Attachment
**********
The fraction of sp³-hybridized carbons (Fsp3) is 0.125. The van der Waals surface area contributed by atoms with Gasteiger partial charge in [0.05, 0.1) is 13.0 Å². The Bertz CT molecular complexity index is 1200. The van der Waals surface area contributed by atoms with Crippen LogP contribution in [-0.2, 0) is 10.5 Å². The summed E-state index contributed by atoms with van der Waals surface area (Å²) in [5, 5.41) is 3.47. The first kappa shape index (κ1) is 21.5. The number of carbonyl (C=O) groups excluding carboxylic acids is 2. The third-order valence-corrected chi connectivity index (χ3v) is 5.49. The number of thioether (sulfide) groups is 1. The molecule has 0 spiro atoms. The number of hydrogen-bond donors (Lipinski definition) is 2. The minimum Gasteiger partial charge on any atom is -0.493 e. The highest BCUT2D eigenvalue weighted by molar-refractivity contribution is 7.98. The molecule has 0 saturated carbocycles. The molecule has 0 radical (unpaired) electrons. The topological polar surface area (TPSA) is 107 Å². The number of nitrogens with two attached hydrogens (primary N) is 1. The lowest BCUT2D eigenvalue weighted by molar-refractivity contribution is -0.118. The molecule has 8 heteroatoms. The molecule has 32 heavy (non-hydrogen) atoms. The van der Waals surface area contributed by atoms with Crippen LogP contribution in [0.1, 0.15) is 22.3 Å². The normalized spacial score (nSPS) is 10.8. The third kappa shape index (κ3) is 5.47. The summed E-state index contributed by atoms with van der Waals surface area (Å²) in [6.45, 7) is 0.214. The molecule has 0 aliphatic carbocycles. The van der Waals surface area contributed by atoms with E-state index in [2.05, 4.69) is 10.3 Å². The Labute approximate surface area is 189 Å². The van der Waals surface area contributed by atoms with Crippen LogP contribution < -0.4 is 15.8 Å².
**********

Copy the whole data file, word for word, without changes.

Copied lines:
The fraction of sp³-hybridized carbons (Fsp3) is 0.125. The van der Waals surface area contributed by atoms with Gasteiger partial charge in [0.05, 0.1) is 13.0 Å². The Bertz CT molecular complexity index is 1200. The van der Waals surface area contributed by atoms with Crippen LogP contribution in [-0.2, 0) is 10.5 Å². The summed E-state index contributed by atoms with van der Waals surface area (Å²) in [5, 5.41) is 3.47. The first kappa shape index (κ1) is 21.5. The number of carbonyl (C=O) groups excluding carboxylic acids is 2. The third-order valence-corrected chi connectivity index (χ3v) is 5.49. The number of thioether (sulfide) groups is 1. The molecule has 0 spiro atoms. The number of hydrogen-bond donors (Lipinski definition) is 2. The minimum Gasteiger partial charge on any atom is -0.493 e. The highest BCUT2D eigenvalue weighted by molar-refractivity contribution is 7.98. The molecule has 0 saturated carbocycles. The molecule has 0 radical (unpaired) electrons. The topological polar surface area (TPSA) is 107 Å². The number of nitrogens with two attached hydrogens (primary N) is 1. The lowest BCUT2D eigenvalue weighted by molar-refractivity contribution is -0.118. The molecule has 8 heteroatoms. The molecule has 32 heavy (non-hydrogen) atoms. The van der Waals surface area contributed by atoms with Crippen LogP contribution in [0.1, 0.15) is 22.3 Å². The normalized spacial score (nSPS) is 10.8. The third kappa shape index (κ3) is 5.47. The summed E-state index contributed by atoms with van der Waals surface area (Å²) in [6.45, 7) is 0.214. The molecule has 0 aliphatic carbocycles. The van der Waals surface area contributed by atoms with E-state index in [2.05, 4.69) is 10.3 Å². The Labute approximate surface area is 189 Å². The van der Waals surface area contributed by atoms with Crippen LogP contribution < -0.4 is 15.8 Å².